Keywords: conical mesiodens; facial talon; supernumerary tooth; talon cusp.


Talon cusp is an uncommon developmental anomaly of the tooth shape, characterized by an accessory cusp-like structure, projecting from the cingulum area or cemento-enamel junction of the maxillary or mandibular anterior teeth (Hattab et al., 1995). It is observed more frequently among males than females, and it occurs either unilaterally or bilaterally (de Saousa et al., 1999). There are insufficient epidemiological data regarding the true prevalence of this dental abnormality, and the frequency may vary with age, race and criteria used to define this anomaly (Buanviaje and Rapp 1984, Sedano et al., 1989, Chen and Chen 1986, Chawla et al., 1983).

Talon cusp has been reported more frequently in permanent maxillary incisors (Chawla et al., 1983, Davis and Brook 1985). However, there have been reports of talon cusps on permanent mandibular incisors (Mader 1981), and primary maxillary incisors (Chen and Chen 1986, Henderson 1977). Occurrence of talon cusp in supernumerary teeth is a rare dental phenomenon, and there have been few reported cases of talon cusp occurring on facial surface (Topaloglu et al 2008, Siraci et al 2006). The purpose of this article is to present four Indian patients with talon cusps which developed on the facial surface of the mesiodens in the maxillary arch.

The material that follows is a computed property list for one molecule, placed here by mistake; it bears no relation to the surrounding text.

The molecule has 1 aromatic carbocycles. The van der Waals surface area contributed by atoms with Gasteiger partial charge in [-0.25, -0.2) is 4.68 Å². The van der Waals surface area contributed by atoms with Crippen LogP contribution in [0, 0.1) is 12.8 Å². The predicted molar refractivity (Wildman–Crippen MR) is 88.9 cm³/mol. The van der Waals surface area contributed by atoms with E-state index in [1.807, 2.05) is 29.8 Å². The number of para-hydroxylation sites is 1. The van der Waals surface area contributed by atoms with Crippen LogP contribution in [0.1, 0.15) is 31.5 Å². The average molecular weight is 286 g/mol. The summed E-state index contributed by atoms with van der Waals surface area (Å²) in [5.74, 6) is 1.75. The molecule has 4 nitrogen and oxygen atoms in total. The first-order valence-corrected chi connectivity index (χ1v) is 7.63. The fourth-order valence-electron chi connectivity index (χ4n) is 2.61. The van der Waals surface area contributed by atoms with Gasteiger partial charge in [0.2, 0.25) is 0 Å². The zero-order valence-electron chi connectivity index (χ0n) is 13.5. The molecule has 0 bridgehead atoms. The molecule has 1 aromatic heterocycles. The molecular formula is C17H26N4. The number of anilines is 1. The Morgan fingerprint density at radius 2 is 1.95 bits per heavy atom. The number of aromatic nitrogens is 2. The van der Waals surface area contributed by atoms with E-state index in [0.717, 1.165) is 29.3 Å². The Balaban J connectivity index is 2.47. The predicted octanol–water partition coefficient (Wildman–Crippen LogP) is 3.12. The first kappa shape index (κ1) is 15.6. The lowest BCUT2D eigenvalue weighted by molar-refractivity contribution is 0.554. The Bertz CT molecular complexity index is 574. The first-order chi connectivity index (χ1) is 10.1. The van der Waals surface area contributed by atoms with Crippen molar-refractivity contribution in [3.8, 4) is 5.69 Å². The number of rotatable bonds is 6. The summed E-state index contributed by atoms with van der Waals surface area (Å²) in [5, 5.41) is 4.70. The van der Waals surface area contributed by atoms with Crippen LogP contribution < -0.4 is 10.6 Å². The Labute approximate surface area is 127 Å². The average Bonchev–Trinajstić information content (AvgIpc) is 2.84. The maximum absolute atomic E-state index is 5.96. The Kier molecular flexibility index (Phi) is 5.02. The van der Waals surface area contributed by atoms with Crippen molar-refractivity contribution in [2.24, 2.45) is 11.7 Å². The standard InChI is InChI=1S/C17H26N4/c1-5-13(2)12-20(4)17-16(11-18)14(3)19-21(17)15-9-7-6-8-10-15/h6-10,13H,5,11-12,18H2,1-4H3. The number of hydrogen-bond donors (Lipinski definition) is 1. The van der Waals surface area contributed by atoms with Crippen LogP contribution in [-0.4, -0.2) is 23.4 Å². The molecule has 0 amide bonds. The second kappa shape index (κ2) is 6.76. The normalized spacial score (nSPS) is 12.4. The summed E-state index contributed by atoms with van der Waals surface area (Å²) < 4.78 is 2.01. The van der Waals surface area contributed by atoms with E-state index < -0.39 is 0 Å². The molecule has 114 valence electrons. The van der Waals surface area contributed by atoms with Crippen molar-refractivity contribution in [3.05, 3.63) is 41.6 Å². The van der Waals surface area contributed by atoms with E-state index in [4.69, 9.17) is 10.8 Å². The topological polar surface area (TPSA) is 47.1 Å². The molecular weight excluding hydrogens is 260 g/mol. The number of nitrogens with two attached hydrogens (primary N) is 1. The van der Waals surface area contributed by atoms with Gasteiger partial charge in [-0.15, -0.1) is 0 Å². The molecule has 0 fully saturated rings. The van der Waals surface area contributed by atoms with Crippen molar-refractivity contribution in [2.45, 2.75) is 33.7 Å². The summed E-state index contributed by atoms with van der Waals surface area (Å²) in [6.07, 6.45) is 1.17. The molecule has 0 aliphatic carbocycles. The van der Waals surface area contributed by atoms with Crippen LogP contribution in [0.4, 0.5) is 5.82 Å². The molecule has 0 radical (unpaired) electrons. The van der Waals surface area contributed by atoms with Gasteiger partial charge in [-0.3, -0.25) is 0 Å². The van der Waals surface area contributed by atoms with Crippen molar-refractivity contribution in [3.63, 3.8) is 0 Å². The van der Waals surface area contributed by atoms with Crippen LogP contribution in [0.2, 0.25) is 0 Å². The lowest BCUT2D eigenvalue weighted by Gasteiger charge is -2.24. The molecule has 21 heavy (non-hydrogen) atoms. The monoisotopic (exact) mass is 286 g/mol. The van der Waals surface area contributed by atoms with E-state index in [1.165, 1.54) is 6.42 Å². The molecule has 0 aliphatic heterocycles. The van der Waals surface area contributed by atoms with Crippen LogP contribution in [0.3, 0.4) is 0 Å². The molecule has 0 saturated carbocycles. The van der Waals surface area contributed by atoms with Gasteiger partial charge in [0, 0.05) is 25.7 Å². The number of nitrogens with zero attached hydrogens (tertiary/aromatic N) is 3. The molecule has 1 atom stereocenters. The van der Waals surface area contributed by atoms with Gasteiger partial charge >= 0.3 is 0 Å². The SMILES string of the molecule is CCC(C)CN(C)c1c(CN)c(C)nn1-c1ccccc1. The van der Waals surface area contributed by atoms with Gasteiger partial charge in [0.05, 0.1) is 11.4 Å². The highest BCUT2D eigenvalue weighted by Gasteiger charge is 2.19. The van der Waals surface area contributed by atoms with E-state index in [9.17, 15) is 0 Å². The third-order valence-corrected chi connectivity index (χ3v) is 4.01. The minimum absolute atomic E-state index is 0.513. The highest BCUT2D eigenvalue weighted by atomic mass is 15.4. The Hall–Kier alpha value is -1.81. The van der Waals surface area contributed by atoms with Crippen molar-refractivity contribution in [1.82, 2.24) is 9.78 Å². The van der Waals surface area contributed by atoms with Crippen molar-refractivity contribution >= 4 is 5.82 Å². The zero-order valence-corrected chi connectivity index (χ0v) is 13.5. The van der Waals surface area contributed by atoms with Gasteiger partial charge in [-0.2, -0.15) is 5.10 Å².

Case Reports